Confessions of a Failure

Posted by:

Think of the business people you know to be highly successful. They may represent different kinds of businesses, even non-profits. They probably represent different sizes of businesses – from a one person solopreneurship to multi-national conglomerates. They likely do entirely different things from manufacturing and selling products to offering personal services – and everything in between.

What is the first thing most of them have in common?

Most of them, at one time or another, have failed. Some of their failures are highly visible – and legend (think Donald Trump running for political office.)  Some of their failures are never to be spoken of (meaning we have no idea what they are.) In some cases they lost millions of dollars or years of time.

What is the second thing those who failed have in common?

They all learned from their experiences – and tried again – and found themselves succeeding far beyond what they might have achieved otherwise. Why?  Because they all learned – very well – the hard way.

sethgodin

True confessions:

In the early 1980s, I started a crafting business where I made stuff and sold it at flea markets and craft fairs. I had a blast!  But I ended up FAR in the hole because I didn’t understand how my time equated to making enough money to keep myself afloat. As a business woman, I was a failure.

A few years later, I started and built a publishing business, just as desktop publishing was beginning to make the scene. Now that I better understood how time equated to income, I was able to price and plan my work, even hire staff to help. My marketing knowledge helped us grow very fast, and very strong. It was a thriving business, going very well – UNTIL – I took on a business partner who turned out to be a shyster, who cooked the books, and who forced me to close the business.  A nightmare! It took me years to recover from that experience.

After that I began to read everything I could get my hands on about entrepreneurship and building a business. I figured out what I had done right, what I had not done well, and what I had done wrong.  I consulted with small business advisers (through my local SBDC – Small Business Development Center). I networked with other small business people and consumed as much information as I could. I embraced the idea of coopetition instead of competition, and I learned to trust my intuition more than simple paperwork and planning, because that was specifically what had gotten me into trouble with my publishing company….

Then I tried again in 2001, starting my marketing consultancy (with a focus on moving small businesses to the web). My business grew and thrived, based on what I had learned the hard way, and the questions I had subsequently known to ask before I started again. Then, after my misdiagnosis odyssey in 2004, I sold my marketing company for a sum of money beyond what I ever expected – so I could focus full time on patient empowerment and patient advocacy.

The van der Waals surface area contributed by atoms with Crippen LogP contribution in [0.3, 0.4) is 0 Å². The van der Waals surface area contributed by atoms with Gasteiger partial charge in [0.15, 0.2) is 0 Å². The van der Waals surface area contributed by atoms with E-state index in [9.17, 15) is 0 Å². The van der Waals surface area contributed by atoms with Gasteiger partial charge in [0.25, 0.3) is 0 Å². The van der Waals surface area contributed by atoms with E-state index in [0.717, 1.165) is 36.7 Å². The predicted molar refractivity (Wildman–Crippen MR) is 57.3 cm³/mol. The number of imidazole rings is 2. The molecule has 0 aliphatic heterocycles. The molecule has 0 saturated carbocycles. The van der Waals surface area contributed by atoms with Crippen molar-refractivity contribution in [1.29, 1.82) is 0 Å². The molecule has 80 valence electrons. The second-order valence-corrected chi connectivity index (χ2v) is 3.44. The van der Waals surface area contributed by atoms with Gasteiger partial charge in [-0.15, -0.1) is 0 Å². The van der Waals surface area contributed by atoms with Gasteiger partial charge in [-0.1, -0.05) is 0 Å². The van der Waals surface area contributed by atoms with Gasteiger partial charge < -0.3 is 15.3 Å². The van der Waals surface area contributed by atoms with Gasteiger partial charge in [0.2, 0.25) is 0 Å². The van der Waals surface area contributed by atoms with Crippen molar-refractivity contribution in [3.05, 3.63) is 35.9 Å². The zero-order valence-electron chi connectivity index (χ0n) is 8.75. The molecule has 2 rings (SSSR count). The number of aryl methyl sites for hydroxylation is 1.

So why do I confess to you?

Because failure is not what most of us think it is – and – because it happens to most of us. Failure is about picking ourselves up at least one more time than we fall down.  It’s not the falling down itself!  It’s learning from the mistakes we make and using what we learn to be better than before.

Since starting the Alliance of Professional Health Advocates, I’ve relied on those great business tenets I’ve learned through my failures and have made sure of two things:

1.  that we grow this organization making smart business choices and strong alliances for its members

2.  that the information and support available to members will support success, or at least prevent as many total failures as possible (or at least will give members a soft place to fail.)

However – with a caveat:  Just joining the Alliance doesn’t mean the good information available will simply osmose! The tools and information are available….  it’s up to members to seek it out, to read and study and practice good business. The same is true for the patient advocate handbooks – just buying them doesn’t make you immediately a smart business person.  Read, implement and adjust.

But I’ve digressed…

What I worry about are those people who dismiss this kind of advice, thinking they don’t need it at all, or passing over it because they think its too expensive.  I promise you that if you think you can succeed at private, independent advocacy without relying on business advice, and understanding business tenets, and knowing who can help and who to ask questions of…. well…. then….

You WILL fail. And, at least for advocacy, there’s little chance you’ll be able to pick yourself up to succeed unless you make a concentrated effort to learn from your failure.

If you feel as if you are a failure, or that you’re bordering on it… The only time it’s too late to make a correction is when you give up. Seek business advice, ask about doing things more effectively and efficiently, begin delving into all there is to learn about the business of advocacy. That’s your road to recovery – and success.

Have you failed – only to succeed later? Please share your story below.

. . . . . . . . . . . . . . . . . . . . . . . . . . . . . .

Agree? Disagree?

Share your experience or join the conversation!

APHA MEMBERSHIP INFO | TWITTER | GOOGLE + | LINKED IN | ADVOCACY RESOURCES

. . . . . . . . . . . . . . . . . . . . . . . . . . . . . .

All Dressed Up With Big Places to Go
Why Being Too Helpful Will Destroy Your Advocacy Practice

You might also be interested in:

Please share!Share on FacebookShare on Google+Tweet about this on TwitterShare on LinkedInEmail this to someonePrint this page
0

Add a Comment